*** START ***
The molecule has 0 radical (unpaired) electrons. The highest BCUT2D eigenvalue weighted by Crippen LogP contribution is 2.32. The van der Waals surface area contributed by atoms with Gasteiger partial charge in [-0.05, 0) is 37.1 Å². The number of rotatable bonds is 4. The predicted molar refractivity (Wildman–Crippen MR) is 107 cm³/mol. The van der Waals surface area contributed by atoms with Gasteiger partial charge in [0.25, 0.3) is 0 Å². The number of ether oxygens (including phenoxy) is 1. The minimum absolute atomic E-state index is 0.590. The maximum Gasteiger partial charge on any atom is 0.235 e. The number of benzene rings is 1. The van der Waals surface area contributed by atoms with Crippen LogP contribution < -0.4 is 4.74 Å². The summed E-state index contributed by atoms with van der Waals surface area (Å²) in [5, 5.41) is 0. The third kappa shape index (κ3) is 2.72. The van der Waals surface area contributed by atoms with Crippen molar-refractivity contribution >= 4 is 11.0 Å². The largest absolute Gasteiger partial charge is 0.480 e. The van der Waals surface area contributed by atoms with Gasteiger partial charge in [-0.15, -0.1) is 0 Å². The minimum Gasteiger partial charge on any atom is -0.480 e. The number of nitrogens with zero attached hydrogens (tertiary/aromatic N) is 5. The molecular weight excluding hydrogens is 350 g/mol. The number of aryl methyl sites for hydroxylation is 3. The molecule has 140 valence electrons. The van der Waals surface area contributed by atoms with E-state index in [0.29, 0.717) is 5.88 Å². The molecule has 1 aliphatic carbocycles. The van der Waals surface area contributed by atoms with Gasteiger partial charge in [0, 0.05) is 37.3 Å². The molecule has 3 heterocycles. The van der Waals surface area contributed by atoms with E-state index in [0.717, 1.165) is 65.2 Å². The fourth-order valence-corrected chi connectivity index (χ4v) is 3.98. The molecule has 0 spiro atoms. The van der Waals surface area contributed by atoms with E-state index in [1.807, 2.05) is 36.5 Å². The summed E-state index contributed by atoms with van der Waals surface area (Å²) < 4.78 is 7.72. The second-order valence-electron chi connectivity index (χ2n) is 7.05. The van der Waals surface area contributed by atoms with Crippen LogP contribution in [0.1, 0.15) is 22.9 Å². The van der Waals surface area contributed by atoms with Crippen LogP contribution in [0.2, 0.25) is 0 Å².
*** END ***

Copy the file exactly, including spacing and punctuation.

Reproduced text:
The molecule has 0 radical (unpaired) electrons. The highest BCUT2D eigenvalue weighted by Crippen LogP contribution is 2.32. The van der Waals surface area contributed by atoms with Gasteiger partial charge in [-0.05, 0) is 37.1 Å². The number of rotatable bonds is 4. The predicted molar refractivity (Wildman–Crippen MR) is 107 cm³/mol. The van der Waals surface area contributed by atoms with Gasteiger partial charge in [0.25, 0.3) is 0 Å². The number of ether oxygens (including phenoxy) is 1. The minimum absolute atomic E-state index is 0.590. The maximum Gasteiger partial charge on any atom is 0.235 e. The number of benzene rings is 1. The van der Waals surface area contributed by atoms with Crippen LogP contribution < -0.4 is 4.74 Å². The summed E-state index contributed by atoms with van der Waals surface area (Å²) in [5, 5.41) is 0. The third kappa shape index (κ3) is 2.72. The van der Waals surface area contributed by atoms with Crippen molar-refractivity contribution >= 4 is 11.0 Å². The largest absolute Gasteiger partial charge is 0.480 e. The van der Waals surface area contributed by atoms with Gasteiger partial charge in [-0.15, -0.1) is 0 Å². The minimum Gasteiger partial charge on any atom is -0.480 e. The number of nitrogens with zero attached hydrogens (tertiary/aromatic N) is 5. The molecular weight excluding hydrogens is 350 g/mol. The number of aryl methyl sites for hydroxylation is 3. The molecule has 140 valence electrons. The van der Waals surface area contributed by atoms with E-state index in [0.29, 0.717) is 5.88 Å². The molecule has 1 aliphatic carbocycles. The van der Waals surface area contributed by atoms with Gasteiger partial charge in [0, 0.05) is 37.3 Å². The molecule has 3 heterocycles. The van der Waals surface area contributed by atoms with E-state index in [0.717, 1.165) is 65.2 Å². The fourth-order valence-corrected chi connectivity index (χ4v) is 3.98. The molecule has 0 spiro atoms. The van der Waals surface area contributed by atoms with E-state index in [1.807, 2.05) is 36.5 Å². The summed E-state index contributed by atoms with van der Waals surface area (Å²) < 4.78 is 7.72. The second-order valence-electron chi connectivity index (χ2n) is 7.05. The van der Waals surface area contributed by atoms with Crippen LogP contribution in [0.1, 0.15) is 22.9 Å². The van der Waals surface area contributed by atoms with Crippen LogP contribution in [0.2, 0.25) is 0 Å².